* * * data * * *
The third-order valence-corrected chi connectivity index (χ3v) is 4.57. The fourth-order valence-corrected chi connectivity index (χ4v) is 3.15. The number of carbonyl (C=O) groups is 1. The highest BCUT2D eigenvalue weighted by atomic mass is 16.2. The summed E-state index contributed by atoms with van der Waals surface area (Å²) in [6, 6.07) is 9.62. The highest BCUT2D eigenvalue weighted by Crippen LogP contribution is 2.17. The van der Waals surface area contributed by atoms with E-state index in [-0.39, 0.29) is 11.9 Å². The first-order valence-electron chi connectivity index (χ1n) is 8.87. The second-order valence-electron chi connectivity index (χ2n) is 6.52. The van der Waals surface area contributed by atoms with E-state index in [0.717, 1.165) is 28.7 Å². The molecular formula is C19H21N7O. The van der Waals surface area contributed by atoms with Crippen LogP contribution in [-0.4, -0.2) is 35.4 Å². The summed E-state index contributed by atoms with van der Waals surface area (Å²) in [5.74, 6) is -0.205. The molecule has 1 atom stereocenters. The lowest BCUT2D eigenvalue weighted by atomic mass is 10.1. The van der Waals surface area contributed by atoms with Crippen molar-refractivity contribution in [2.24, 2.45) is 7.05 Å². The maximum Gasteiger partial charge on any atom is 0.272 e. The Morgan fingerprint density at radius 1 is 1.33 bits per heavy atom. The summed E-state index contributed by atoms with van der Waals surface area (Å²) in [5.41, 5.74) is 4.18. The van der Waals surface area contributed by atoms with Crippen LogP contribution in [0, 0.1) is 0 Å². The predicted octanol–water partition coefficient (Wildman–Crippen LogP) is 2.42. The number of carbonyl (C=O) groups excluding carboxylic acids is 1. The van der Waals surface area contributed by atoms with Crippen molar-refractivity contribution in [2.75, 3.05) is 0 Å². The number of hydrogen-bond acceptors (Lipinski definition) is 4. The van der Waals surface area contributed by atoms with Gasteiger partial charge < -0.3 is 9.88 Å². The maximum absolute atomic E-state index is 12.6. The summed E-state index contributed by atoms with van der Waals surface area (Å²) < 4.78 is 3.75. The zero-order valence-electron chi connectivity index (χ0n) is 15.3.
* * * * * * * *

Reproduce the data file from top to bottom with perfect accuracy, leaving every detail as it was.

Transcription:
The third-order valence-corrected chi connectivity index (χ3v) is 4.57. The fourth-order valence-corrected chi connectivity index (χ4v) is 3.15. The number of carbonyl (C=O) groups is 1. The highest BCUT2D eigenvalue weighted by atomic mass is 16.2. The summed E-state index contributed by atoms with van der Waals surface area (Å²) in [6, 6.07) is 9.62. The highest BCUT2D eigenvalue weighted by Crippen LogP contribution is 2.17. The van der Waals surface area contributed by atoms with E-state index in [-0.39, 0.29) is 11.9 Å². The first-order valence-electron chi connectivity index (χ1n) is 8.87. The second-order valence-electron chi connectivity index (χ2n) is 6.52. The van der Waals surface area contributed by atoms with E-state index in [0.717, 1.165) is 28.7 Å². The molecular formula is C19H21N7O. The van der Waals surface area contributed by atoms with Crippen LogP contribution in [-0.4, -0.2) is 35.4 Å². The summed E-state index contributed by atoms with van der Waals surface area (Å²) in [5.74, 6) is -0.205. The molecule has 1 atom stereocenters. The lowest BCUT2D eigenvalue weighted by atomic mass is 10.1. The van der Waals surface area contributed by atoms with Crippen molar-refractivity contribution in [2.24, 2.45) is 7.05 Å². The maximum Gasteiger partial charge on any atom is 0.272 e. The Morgan fingerprint density at radius 1 is 1.33 bits per heavy atom. The summed E-state index contributed by atoms with van der Waals surface area (Å²) in [5.41, 5.74) is 4.18. The van der Waals surface area contributed by atoms with Crippen LogP contribution in [0, 0.1) is 0 Å². The predicted octanol–water partition coefficient (Wildman–Crippen LogP) is 2.42. The number of carbonyl (C=O) groups excluding carboxylic acids is 1. The van der Waals surface area contributed by atoms with Crippen molar-refractivity contribution in [2.75, 3.05) is 0 Å². The number of hydrogen-bond acceptors (Lipinski definition) is 4. The van der Waals surface area contributed by atoms with Gasteiger partial charge < -0.3 is 9.88 Å². The maximum absolute atomic E-state index is 12.6. The summed E-state index contributed by atoms with van der Waals surface area (Å²) < 4.78 is 3.75. The zero-order valence-electron chi connectivity index (χ0n) is 15.3.